In brief, Professor Yin’s laboratory conducts fundamental basic research that has resulted in better understanding of complex brain function and how hearing works. By using a combination of electrophysiological recordings, anatomical studies and behavioral studies, the lab is studying the mechanisms used by the brain to put together inputs from the two ears to improve hearing. The scientific discoveries have public benefit because they provide foundational understanding with broad applicability. Knowing how the brain integrates sound received by both ears and how that allows for localization of sounds is an important part of work towards improving the quality of life and functioning of millions of people with hearing impairment.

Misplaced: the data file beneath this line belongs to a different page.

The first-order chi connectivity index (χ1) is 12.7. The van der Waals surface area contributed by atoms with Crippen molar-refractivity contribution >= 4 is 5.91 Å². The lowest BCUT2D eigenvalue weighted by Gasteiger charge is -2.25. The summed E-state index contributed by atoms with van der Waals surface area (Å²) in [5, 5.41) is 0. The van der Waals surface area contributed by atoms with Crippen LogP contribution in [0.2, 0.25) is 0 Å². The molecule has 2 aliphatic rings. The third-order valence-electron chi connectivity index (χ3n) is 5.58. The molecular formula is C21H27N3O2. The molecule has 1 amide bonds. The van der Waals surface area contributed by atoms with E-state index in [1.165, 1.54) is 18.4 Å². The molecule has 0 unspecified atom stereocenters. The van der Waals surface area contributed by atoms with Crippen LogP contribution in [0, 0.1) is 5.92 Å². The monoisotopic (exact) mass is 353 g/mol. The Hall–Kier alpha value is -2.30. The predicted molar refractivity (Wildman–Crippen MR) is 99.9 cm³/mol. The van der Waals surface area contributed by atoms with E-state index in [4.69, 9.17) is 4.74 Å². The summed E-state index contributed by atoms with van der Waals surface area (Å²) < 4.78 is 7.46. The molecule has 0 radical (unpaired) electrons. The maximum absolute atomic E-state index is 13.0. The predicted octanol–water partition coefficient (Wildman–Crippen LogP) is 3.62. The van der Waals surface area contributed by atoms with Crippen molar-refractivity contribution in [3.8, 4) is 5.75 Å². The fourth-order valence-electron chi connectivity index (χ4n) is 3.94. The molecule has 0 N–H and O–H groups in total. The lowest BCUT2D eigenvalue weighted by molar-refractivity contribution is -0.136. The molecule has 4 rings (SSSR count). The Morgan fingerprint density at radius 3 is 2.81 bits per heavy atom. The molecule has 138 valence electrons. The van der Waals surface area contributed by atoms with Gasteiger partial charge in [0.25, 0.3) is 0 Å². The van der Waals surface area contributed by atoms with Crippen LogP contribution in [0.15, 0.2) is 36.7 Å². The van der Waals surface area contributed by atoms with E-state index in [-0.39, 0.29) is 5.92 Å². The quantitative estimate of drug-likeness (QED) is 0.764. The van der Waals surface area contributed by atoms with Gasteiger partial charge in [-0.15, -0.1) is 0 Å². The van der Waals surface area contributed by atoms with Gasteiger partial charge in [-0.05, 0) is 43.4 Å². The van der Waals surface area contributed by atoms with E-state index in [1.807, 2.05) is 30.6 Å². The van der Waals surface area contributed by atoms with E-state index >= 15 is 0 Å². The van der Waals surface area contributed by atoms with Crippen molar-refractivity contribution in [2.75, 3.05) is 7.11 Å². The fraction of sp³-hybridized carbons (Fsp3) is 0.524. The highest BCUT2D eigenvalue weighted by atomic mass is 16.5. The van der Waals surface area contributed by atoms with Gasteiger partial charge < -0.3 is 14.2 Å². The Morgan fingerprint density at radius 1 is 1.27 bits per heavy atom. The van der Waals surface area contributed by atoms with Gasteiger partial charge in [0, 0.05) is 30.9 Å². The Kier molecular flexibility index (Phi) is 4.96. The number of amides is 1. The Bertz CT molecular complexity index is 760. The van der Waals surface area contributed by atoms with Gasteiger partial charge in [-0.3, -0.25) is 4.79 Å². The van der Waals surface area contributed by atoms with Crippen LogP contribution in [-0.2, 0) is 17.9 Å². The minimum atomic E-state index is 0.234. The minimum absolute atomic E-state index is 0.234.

Many types of research in this area require recording and studying a real functioning brain, there are no non-animal alternatives. Cats are among the best animal models for this work for a number of reasons. Among them: most of the information we have about the auditory system comes from studies in cats, they are nocturnal hunters with excellent sound localization abilities, and what we know about the cat’s nervous system shows that it is very similar to that of humans. The importance of cats and other animal models to research in this field is widely acknowledged, including by this year’s Lasker-DeBakey Clinical Medical Research Award, and particularly the work of Graeme Clarke, which laid the foundations for the development of multichannel cochlear implants through studies in cats and rats.